It’s just over 2 days away. I’m on a plane from Nashville to Dallas where I’ll work tomorrow then hang out with friends. Then Saturday morning, hop on another flight for the short trip down to San Antonio. Sunday morning, bright and early, the race begins, There’s no turning back now. I’m a little anxious because I;ve never run this far before but my heart and motivation are all I need now.
Let me be clear so there’s not any misconceptions about me. I am not a runner. I in no way or shape resemble those ectomorphic Olympic athletes that post sub 3 hour marathons. I am a 40 something, overweight guy with a mission.
That said, this is not the same 40 something, overweight guy you’d have seen 4 years ago. Back then, I had just started a new job that required me to get on airplanes and fly all over the country. On that first trip as I sat in the back of the plane, wedged between two other similar men I knew I wasn’t going to survive this job in my current physical state. I deplaned with my legs in a constant cramp, an aching back, bruised hips from being crammed into the seats, and a goal: be able to sit comfortably within the strict confines of an airplane seat.
I wanted to do something. I have done lots of bicycling in the past and that works ok when I’m home. It’s just not feasible to take my bike on a plane. I walk a lot too but I needed to burn much more calories than walking could afford. So I decided to take up running.
At the time, my wife reminded me “But you hate running”. In actuality, it’s not that I hated running. In high school I could run a 6 minute mile. What I hated was the process of getting the body used to running so that it wasn’t wheezing, gasping for air and panting. Whenever I reached that point, running was fine.
So I set off on my “training”. I started going to my apartment gym and I hit the treadmill. I’d walk a few minutes to warm up, then bam… The next thing I knew I had the treadmill set to a 9 MPH pace (a little longer than a 6 minute mile). Lo and behold, within a quarter mile I was dead. I slowed the treadmill down, walked a bit to recover, then sped back up. I couldn’t make it the next 1/4mile . And so the process continued: walk, speed up, crash, walk, speed up, crash. I think I finished my mile in about 12 minutes but my face was beet red, I felt my chest heaving as if my heart were jumping out of my chest. And what did I do? I went back the next day and tried again. My goal was to slowly increase my running time and decrease my walking interval until I could do a mile nonstop. And this was what I hated about running. And each day I felt like I was going to puke. And I was about to give up.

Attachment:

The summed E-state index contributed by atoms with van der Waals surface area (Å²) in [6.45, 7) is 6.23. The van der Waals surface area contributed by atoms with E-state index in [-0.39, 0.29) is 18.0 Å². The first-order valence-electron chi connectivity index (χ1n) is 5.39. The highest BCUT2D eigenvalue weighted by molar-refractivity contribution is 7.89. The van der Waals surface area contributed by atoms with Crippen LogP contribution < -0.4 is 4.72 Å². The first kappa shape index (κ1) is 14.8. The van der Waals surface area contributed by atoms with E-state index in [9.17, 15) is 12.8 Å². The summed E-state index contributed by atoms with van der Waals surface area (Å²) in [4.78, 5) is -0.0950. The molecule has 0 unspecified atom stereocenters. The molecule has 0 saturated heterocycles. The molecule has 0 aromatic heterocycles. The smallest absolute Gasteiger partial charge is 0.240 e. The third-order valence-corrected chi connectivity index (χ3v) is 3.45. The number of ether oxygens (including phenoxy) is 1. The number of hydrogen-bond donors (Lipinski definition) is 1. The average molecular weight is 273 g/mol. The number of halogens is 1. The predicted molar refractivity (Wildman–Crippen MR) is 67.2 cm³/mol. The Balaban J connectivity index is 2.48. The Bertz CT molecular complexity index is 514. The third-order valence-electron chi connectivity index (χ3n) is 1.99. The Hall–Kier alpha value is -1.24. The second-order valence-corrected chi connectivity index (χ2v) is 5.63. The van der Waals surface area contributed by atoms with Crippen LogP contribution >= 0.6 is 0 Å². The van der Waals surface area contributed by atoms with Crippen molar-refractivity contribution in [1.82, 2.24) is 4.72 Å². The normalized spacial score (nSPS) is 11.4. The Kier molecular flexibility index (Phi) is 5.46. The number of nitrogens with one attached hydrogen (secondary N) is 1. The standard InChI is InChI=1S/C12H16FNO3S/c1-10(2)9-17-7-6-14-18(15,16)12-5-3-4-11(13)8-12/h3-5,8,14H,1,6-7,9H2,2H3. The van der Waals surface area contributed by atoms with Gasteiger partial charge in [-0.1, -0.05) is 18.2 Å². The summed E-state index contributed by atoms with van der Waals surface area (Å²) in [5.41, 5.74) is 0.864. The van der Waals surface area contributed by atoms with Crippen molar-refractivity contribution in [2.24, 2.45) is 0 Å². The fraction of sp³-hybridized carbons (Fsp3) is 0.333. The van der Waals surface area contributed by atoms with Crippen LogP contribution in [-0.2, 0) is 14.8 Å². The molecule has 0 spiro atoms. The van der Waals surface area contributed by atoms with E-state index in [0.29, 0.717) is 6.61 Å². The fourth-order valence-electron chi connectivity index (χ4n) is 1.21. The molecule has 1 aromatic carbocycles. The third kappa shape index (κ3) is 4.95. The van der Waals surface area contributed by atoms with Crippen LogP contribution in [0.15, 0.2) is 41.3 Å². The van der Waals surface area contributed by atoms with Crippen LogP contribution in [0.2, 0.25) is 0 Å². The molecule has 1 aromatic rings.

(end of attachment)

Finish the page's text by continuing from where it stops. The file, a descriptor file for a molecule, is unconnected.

After a week or two of what felt like torture and thinking “I’ll never be able to do this” I talked to a friend about it. This friend happens to be a serious runner. One who does things like marathons. And not just marathons, triathlons. And not just triathlons, but ULTRA triathlons. Those are where you swim 2 to 4 miles, bike 100 miles and THEN run a full or even DOUBLE marathon!
After telling him about my experience he looked me right in the eye and said “well, you’re running all wrong!”
What? I’ve been running for 40 something years. I would think I know how to run by now. I was about to explain my indignation when he said “No, not that. You’re running too FAST. Why do you think you need to go from sitting on a couch to running an 8 minute mile?” Then he taught me how to run. I say run, though in reality it is a jog. Based on his recommendation I bought a heart rate monitor and started off the next day. My goal? Not run a mile, but to “run” for 15 minutes at a pace where I could breathe without panting and to carry on a conversation with someone. And the result? I finished the 15 minutes without wheezing, gasping for air and without wanting to puke.
To motivate myself to continue, I looked at running events coming up over the next few months. My goal was to be able to complete the Bolder Boulder 10 K by June . It was currently the end of January. Halfway in between there was a 5K event in Dallas in April. I signed up for both.
By the time the 5K rolled around I was easily “running” 3 miles nonstop. Not that I was breaking and world records but I was doing it. My official time was 41 minutes.
six weeks later I strolled across the finish line at Folsom Field in Boulder, Colorado in 90 minutes. I had accomplished my goals. In the meantime, I was starting to get hooked on running. Since then I’ve dropped close to 60 pounds (I’ve put 30 back on this year with all the stress around my dad’s lymphoma, work/travel and an inconsistent training schedule) but I still go out.
Now all that’s immediately ahead of me is this weekend’s event. Can I do it? Yes. Will it be fast? No. But I will finish. My goal is under 3 hours.
And after this? Well, I’m not gonna let anything stop me. I will be mentoring the Summer season for TNT and running the Wounded Warrior half in Dallas in June. I am “rewarding” myself for last year’s pain and misery by going to Ireland and running in the Dublin half.
I will keep on running. And maybe one day, instead of being the middle aged, overweight guy on the plane, I’ll be the skinny, middle aged guy on the plane.